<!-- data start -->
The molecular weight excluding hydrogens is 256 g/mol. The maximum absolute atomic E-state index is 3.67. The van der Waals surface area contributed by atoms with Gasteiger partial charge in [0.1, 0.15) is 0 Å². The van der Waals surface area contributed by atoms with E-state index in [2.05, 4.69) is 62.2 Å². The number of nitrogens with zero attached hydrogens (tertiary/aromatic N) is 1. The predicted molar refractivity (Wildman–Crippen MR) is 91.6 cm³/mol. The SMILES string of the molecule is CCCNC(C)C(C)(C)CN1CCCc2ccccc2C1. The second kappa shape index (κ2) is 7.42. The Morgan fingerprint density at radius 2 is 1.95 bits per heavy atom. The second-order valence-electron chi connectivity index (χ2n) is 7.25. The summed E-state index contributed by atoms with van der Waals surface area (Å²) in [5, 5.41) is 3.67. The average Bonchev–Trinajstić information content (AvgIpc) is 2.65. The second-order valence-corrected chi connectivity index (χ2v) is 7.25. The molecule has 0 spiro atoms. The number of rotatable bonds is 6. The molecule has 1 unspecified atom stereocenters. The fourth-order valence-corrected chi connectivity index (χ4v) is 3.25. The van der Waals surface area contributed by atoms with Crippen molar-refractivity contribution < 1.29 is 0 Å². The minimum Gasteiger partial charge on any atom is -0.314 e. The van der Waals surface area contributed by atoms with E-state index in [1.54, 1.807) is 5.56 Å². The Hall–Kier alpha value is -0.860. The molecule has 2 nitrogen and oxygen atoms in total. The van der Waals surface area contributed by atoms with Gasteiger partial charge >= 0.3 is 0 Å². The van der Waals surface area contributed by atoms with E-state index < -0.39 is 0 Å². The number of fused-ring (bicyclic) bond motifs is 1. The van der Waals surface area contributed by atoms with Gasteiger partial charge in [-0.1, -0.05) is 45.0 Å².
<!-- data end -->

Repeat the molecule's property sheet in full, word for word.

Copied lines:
The molecular weight excluding hydrogens is 256 g/mol. The maximum absolute atomic E-state index is 3.67. The van der Waals surface area contributed by atoms with Gasteiger partial charge in [0.1, 0.15) is 0 Å². The van der Waals surface area contributed by atoms with E-state index in [2.05, 4.69) is 62.2 Å². The number of nitrogens with zero attached hydrogens (tertiary/aromatic N) is 1. The predicted molar refractivity (Wildman–Crippen MR) is 91.6 cm³/mol. The SMILES string of the molecule is CCCNC(C)C(C)(C)CN1CCCc2ccccc2C1. The second kappa shape index (κ2) is 7.42. The Morgan fingerprint density at radius 2 is 1.95 bits per heavy atom. The second-order valence-electron chi connectivity index (χ2n) is 7.25. The summed E-state index contributed by atoms with van der Waals surface area (Å²) in [5, 5.41) is 3.67. The average Bonchev–Trinajstić information content (AvgIpc) is 2.65. The second-order valence-corrected chi connectivity index (χ2v) is 7.25. The molecule has 0 spiro atoms. The number of rotatable bonds is 6. The molecule has 1 unspecified atom stereocenters. The fourth-order valence-corrected chi connectivity index (χ4v) is 3.25. The van der Waals surface area contributed by atoms with Crippen molar-refractivity contribution < 1.29 is 0 Å². The minimum Gasteiger partial charge on any atom is -0.314 e. The van der Waals surface area contributed by atoms with E-state index in [1.54, 1.807) is 5.56 Å². The Hall–Kier alpha value is -0.860. The molecule has 2 nitrogen and oxygen atoms in total. The van der Waals surface area contributed by atoms with Gasteiger partial charge >= 0.3 is 0 Å². The van der Waals surface area contributed by atoms with E-state index < -0.39 is 0 Å². The number of fused-ring (bicyclic) bond motifs is 1. The van der Waals surface area contributed by atoms with Gasteiger partial charge in [-0.1, -0.05) is 45.0 Å².